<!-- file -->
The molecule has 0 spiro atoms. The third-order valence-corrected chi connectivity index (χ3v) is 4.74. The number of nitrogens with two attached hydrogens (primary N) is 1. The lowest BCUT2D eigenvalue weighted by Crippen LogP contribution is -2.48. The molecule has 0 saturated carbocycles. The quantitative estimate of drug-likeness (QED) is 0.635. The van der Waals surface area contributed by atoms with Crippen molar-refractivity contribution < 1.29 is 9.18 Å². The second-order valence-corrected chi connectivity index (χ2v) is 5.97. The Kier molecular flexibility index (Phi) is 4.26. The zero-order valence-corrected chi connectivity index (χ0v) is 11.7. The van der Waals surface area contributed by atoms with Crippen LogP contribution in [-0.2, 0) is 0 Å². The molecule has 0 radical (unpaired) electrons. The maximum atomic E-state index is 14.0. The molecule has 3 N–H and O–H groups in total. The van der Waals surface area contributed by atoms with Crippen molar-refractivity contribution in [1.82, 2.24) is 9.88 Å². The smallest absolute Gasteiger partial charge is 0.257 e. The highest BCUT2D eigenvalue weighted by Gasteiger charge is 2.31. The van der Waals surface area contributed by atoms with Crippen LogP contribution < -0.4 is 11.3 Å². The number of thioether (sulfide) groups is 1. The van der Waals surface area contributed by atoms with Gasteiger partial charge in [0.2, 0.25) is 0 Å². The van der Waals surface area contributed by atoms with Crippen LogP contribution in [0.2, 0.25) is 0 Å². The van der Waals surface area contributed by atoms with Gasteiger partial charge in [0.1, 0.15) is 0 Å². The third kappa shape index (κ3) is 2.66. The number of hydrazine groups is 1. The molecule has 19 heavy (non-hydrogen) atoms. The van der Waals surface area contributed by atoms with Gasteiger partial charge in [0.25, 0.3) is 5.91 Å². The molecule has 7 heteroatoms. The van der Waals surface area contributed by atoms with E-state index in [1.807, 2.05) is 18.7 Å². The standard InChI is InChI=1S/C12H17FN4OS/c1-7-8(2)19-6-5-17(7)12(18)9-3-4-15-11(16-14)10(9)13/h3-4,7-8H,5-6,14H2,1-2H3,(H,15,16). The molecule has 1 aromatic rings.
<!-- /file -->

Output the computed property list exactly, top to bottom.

The molecule has 0 spiro atoms. The third-order valence-corrected chi connectivity index (χ3v) is 4.74. The number of nitrogens with two attached hydrogens (primary N) is 1. The lowest BCUT2D eigenvalue weighted by Crippen LogP contribution is -2.48. The molecule has 0 saturated carbocycles. The quantitative estimate of drug-likeness (QED) is 0.635. The van der Waals surface area contributed by atoms with Crippen molar-refractivity contribution < 1.29 is 9.18 Å². The second-order valence-corrected chi connectivity index (χ2v) is 5.97. The Kier molecular flexibility index (Phi) is 4.26. The zero-order valence-corrected chi connectivity index (χ0v) is 11.7. The van der Waals surface area contributed by atoms with Crippen LogP contribution in [-0.2, 0) is 0 Å². The molecule has 0 radical (unpaired) electrons. The maximum atomic E-state index is 14.0. The molecule has 3 N–H and O–H groups in total. The van der Waals surface area contributed by atoms with Crippen molar-refractivity contribution in [1.82, 2.24) is 9.88 Å². The smallest absolute Gasteiger partial charge is 0.257 e. The highest BCUT2D eigenvalue weighted by Gasteiger charge is 2.31. The van der Waals surface area contributed by atoms with Crippen LogP contribution < -0.4 is 11.3 Å². The number of thioether (sulfide) groups is 1. The van der Waals surface area contributed by atoms with Gasteiger partial charge in [0.2, 0.25) is 0 Å². The van der Waals surface area contributed by atoms with Crippen LogP contribution in [0.2, 0.25) is 0 Å². The van der Waals surface area contributed by atoms with Gasteiger partial charge in [0.1, 0.15) is 0 Å². The third kappa shape index (κ3) is 2.66. The number of hydrazine groups is 1. The molecule has 19 heavy (non-hydrogen) atoms. The van der Waals surface area contributed by atoms with Gasteiger partial charge in [0.25, 0.3) is 5.91 Å². The molecule has 7 heteroatoms. The van der Waals surface area contributed by atoms with E-state index in [1.807, 2.05) is 18.7 Å². The standard InChI is InChI=1S/C12H17FN4OS/c1-7-8(2)19-6-5-17(7)12(18)9-3-4-15-11(16-14)10(9)13/h3-4,7-8H,5-6,14H2,1-2H3,(H,15,16). The molecule has 1 aromatic rings.